The Warren County vehicle decals will also be relocated to the bottom left corner of the windshield to the immediate right of the inspection sticker when viewed from inside the vehicle.

As vehicles are inspected throughout 2018, the Virginia inspection stickers will be relocated to the new location in front of the driver’s seat. Residents may ask the individual at the inspection station to place the County decal in its new location at the same time as the Virginia inspection sticker is placed.

A Virginia State Police Safety Division media release states that certified inspection stations began relocating inspection stickers on Jan. 1, 2018.   The new County decals must be placed in the new location, per Virginia code, by December 31, 2018.

Freedom Unmasked – Down and Dirty (episode 4)
March 2, 2018

Down and dirty.  No doubt about it.  This team practiced hard, showed dedication & determination, and took direction from Coach Donna like true champions.  It was not always pretty, but routines were worked over and over again striving for perfection.  A few of these girls really had to dig deep, focus, and breathe to make it through the next move.  But when they did, they nailed it!  So exciting to watch!  Please note, this video was created from just one practice.   The title for this episode is named down and dirty for a reason!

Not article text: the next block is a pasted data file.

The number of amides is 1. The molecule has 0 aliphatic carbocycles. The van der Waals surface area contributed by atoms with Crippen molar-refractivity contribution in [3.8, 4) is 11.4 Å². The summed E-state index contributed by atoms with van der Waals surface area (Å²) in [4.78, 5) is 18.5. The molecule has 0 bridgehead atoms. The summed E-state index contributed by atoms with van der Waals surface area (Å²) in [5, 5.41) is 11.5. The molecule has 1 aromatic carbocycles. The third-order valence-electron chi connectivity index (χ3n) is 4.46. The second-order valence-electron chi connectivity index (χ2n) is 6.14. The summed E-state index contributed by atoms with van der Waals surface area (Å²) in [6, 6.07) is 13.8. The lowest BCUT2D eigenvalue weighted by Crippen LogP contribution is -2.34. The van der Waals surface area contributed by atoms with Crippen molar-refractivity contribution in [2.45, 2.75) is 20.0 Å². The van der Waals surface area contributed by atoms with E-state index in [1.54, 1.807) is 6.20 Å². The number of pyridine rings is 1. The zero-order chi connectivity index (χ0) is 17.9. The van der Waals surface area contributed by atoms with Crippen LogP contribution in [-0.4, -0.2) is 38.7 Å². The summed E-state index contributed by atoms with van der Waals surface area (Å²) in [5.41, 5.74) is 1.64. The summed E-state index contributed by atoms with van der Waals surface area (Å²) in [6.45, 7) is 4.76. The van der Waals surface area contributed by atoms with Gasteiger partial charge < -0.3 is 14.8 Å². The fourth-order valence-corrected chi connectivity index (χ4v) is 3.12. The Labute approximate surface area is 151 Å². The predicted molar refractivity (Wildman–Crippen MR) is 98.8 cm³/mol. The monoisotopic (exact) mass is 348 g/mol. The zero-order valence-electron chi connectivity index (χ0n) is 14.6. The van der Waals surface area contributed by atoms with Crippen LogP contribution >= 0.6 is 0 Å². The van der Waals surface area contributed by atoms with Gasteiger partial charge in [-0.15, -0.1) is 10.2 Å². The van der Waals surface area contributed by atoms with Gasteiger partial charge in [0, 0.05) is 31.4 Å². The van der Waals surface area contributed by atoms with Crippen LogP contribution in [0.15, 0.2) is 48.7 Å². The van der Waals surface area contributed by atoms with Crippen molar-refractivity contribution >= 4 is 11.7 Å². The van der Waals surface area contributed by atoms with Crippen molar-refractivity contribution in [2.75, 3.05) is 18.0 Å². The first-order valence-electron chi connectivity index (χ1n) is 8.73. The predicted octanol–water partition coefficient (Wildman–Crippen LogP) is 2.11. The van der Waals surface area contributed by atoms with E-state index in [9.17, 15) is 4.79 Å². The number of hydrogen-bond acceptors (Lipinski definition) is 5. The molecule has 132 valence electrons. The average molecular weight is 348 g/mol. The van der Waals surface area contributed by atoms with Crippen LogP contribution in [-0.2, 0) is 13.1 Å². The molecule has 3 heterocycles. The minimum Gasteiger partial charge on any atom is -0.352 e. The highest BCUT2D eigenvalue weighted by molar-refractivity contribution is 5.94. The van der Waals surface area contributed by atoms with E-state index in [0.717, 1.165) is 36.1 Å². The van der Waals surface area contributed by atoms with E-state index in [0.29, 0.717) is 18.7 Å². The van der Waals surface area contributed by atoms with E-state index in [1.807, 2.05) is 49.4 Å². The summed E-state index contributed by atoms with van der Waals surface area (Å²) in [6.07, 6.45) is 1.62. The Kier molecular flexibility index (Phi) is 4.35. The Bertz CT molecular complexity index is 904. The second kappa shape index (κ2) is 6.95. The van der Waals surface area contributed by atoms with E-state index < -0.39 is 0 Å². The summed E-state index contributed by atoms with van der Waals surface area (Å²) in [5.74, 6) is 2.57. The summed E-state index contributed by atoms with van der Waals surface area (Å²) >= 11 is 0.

We have a cheer gym here in Front Royal that is doing some amazing things.  Each week Jenspiration goes out to film the cheer squad, Freedom, in action during practice.  The videos are authentic and show real situations the team experience. They do not always agree but work together to resolve disagreements.   The athletes know, working “together” they can accomplish anything!  Divided they are limited….

All Star Legacy Front Royal is a positive program for our children to experience tumbling and cheer at all ages and levels.  Watch the real stories of Freedom Unmasked on the Royal Examiner!

“FREEDOM” isn’t FREE, it’s paid for by many. – a reminder from Coach Rogers


Created by Jenspiration, LLC

Moneywise: Put retirement before future college funding
March 2, 2018

It is more important to securely fund retirement accounts than to save heavily for a child’s college education, according to USA Today. This might sound selfish to those who think preparing their kids for the future is a more noble goal. But, in fact, it is wise. While children can take out student loans to pay for college, it is unlikely that parents can finance their way through retirement.

College students have many options to pay for their education and having a fully funded savings account might tempt the family to place less importance on free grants and scholarships that will often require more work up front but don’t have to be paid back.

Financing Options For Small Businesses
March 2, 2018

For many start-ups, funding their businesses stands as one of the key obstacles to getting their companies off the ground and moving forward. According to the SBA Office of Advocacy, small businesses seek financing for four primary reasons:

1) Starting a business